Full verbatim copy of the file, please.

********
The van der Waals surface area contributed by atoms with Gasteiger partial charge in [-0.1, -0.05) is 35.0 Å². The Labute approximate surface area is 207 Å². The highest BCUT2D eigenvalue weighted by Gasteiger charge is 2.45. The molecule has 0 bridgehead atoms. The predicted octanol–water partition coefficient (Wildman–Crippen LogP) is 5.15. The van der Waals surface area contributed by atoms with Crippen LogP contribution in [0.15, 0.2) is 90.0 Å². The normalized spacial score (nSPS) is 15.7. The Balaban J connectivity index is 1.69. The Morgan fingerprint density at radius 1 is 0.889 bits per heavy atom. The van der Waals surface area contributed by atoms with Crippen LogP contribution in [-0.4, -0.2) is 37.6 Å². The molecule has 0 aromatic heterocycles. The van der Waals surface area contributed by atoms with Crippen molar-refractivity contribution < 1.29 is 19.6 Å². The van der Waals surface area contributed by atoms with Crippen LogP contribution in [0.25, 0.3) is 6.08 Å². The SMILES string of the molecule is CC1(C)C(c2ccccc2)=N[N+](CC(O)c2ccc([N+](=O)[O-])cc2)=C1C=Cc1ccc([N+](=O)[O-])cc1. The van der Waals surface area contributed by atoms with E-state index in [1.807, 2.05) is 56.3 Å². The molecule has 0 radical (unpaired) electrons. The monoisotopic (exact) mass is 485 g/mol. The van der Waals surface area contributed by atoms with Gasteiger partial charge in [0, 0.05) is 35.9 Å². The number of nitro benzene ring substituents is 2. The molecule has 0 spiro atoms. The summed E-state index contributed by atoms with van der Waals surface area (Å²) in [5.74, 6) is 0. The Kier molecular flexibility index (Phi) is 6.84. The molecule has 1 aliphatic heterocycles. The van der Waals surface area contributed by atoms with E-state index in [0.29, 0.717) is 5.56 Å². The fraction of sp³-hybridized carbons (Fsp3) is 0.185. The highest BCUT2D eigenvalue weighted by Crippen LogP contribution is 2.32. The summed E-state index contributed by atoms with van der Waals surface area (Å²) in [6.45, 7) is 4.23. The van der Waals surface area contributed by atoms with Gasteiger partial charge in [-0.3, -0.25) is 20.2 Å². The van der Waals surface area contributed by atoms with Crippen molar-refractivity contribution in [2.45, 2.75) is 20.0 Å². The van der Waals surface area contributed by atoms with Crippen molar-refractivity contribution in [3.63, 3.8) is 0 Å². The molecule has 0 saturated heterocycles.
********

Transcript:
The van der Waals surface area contributed by atoms with Gasteiger partial charge in [-0.1, -0.05) is 35.0 Å². The Labute approximate surface area is 207 Å². The highest BCUT2D eigenvalue weighted by Gasteiger charge is 2.45. The molecule has 0 bridgehead atoms. The predicted octanol–water partition coefficient (Wildman–Crippen LogP) is 5.15. The van der Waals surface area contributed by atoms with Crippen LogP contribution in [0.15, 0.2) is 90.0 Å². The normalized spacial score (nSPS) is 15.7. The Balaban J connectivity index is 1.69. The Morgan fingerprint density at radius 1 is 0.889 bits per heavy atom. The van der Waals surface area contributed by atoms with Crippen LogP contribution in [-0.4, -0.2) is 37.6 Å². The molecule has 0 aromatic heterocycles. The van der Waals surface area contributed by atoms with Crippen molar-refractivity contribution < 1.29 is 19.6 Å². The van der Waals surface area contributed by atoms with Crippen LogP contribution in [0.25, 0.3) is 6.08 Å². The SMILES string of the molecule is CC1(C)C(c2ccccc2)=N[N+](CC(O)c2ccc([N+](=O)[O-])cc2)=C1C=Cc1ccc([N+](=O)[O-])cc1. The van der Waals surface area contributed by atoms with E-state index in [1.807, 2.05) is 56.3 Å². The molecule has 0 radical (unpaired) electrons. The monoisotopic (exact) mass is 485 g/mol. The van der Waals surface area contributed by atoms with Gasteiger partial charge in [0, 0.05) is 35.9 Å². The number of nitro benzene ring substituents is 2. The molecule has 0 spiro atoms. The summed E-state index contributed by atoms with van der Waals surface area (Å²) in [5.74, 6) is 0. The Kier molecular flexibility index (Phi) is 6.84. The molecule has 1 aliphatic heterocycles. The van der Waals surface area contributed by atoms with E-state index in [0.29, 0.717) is 5.56 Å². The fraction of sp³-hybridized carbons (Fsp3) is 0.185. The highest BCUT2D eigenvalue weighted by Crippen LogP contribution is 2.32. The summed E-state index contributed by atoms with van der Waals surface area (Å²) in [6.45, 7) is 4.23. The van der Waals surface area contributed by atoms with Gasteiger partial charge in [-0.3, -0.25) is 20.2 Å². The van der Waals surface area contributed by atoms with Crippen molar-refractivity contribution in [2.45, 2.75) is 20.0 Å². The van der Waals surface area contributed by atoms with Crippen molar-refractivity contribution in [3.63, 3.8) is 0 Å². The molecule has 0 saturated heterocycles.